It took a couple of hours for the pain to really kick in. I write this the following day afterward, sitting around at home completely useless. I have 3 areas of injury: #1 A banged up left hip and muscle pain when I try to move my left leg. #2 Pain in my right ankle joint or calcaneous (from impact, not a sprain). #3 Pain in my left posterior rib area and pain when moving certain ways or taking deep breaths. This later pain made it difficult to lie down and sleep last night. After some time of sheer misery I found it necessary to pile up several pillows to angle my upper body in order to sleep, which needed to be on my back. Standing and walking is slow and painful and I wish I had one of those walkers old people use. Just getting around my apartment to get a drink of water or go to the bathroom is a chore. (That said, wide-mouthed containers can make life a whole lot easier for a guy!) Getting up from bed was very painful -- I try to be strategic about it to minimize motions and pressures that will hurt. This morning I had to be careful not to pass out. I cannot emphasize enough how lucky I was. It could have been a whole lot worse -- I could have broken my neck, compressed vertebrae, etc. Had it been just a little worse I may well be an inpatient at the hospital right now. I do feelsomeone above was watching out for me that day.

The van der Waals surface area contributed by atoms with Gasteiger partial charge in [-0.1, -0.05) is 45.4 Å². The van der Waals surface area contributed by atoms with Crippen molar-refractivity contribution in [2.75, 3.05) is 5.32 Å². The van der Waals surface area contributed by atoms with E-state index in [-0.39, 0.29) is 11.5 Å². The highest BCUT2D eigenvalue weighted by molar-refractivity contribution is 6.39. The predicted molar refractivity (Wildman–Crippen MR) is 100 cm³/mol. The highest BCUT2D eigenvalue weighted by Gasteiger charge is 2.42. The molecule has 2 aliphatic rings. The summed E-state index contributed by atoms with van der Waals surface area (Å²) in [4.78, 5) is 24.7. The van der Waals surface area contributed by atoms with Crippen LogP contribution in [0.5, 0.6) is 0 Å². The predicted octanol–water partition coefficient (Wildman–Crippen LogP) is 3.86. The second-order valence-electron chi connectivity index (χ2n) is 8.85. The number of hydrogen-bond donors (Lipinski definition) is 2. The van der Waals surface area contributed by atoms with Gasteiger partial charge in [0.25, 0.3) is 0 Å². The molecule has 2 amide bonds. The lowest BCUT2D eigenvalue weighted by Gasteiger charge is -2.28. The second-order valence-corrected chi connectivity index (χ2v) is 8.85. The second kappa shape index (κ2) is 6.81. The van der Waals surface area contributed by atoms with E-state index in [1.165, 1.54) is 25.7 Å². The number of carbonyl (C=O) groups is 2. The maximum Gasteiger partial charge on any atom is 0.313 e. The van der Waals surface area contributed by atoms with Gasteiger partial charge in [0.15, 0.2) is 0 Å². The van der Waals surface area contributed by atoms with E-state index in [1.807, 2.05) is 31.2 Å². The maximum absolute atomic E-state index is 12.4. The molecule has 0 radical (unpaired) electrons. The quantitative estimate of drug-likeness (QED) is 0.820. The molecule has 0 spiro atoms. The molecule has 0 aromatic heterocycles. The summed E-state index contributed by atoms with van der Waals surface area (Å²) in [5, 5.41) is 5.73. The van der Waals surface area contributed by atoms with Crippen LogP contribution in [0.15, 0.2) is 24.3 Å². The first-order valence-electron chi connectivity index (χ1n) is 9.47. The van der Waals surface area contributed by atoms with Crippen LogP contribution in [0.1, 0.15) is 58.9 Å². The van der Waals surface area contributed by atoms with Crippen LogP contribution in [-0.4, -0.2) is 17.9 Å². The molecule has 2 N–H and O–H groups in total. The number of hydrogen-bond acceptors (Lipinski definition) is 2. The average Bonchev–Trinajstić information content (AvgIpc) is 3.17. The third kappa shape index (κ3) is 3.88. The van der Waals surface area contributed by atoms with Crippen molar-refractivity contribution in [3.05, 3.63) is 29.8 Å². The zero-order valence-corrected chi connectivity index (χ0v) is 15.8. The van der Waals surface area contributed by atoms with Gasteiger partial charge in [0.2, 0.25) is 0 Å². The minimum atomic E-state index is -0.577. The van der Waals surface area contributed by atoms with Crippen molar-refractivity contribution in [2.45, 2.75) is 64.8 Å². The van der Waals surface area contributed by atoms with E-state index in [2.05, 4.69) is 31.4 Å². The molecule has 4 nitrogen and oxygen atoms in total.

Lessons Learned: #1 Always leave a large safety buffer downwind. Don't even think of starting in an area where there is not a sufficient buffer zone, particularly where there are rocks. #2 Don't get in the mindset of "I think I can." Instead think about what can go wrong -- especially considering sudden gusts and lulls that can take you by surprise. #3 Pay attention to changing conditions and be willing to pull the plug (even though you took all that time and effort to set up and are ready to go.) #4 Listen to that little voice in your head -- if it feels unsafe, don't go. #5 As soon as your buffer zone is compromised beyond what you initially intended, pull the quick release NOW rather than try to keep going and attempt a different way around. If it gets worse, then you have absolutely no buffer zone at all and you're screwed. #6 Just because your kiteboarding buddy can do it does not mean you can.
In summary through my eagerness and desire for an epic kiteboarding session I could have killed pr paralyzed myself -- a very sobering thought. Absolutely no kiteboarding session is worth that."
- David Lee June 29, 2010
So you want to buy a Board Leash?
Posted on Kiteforum Sat Nov 21, 2009 4:09 am
Subject: Cured of the Board Leash....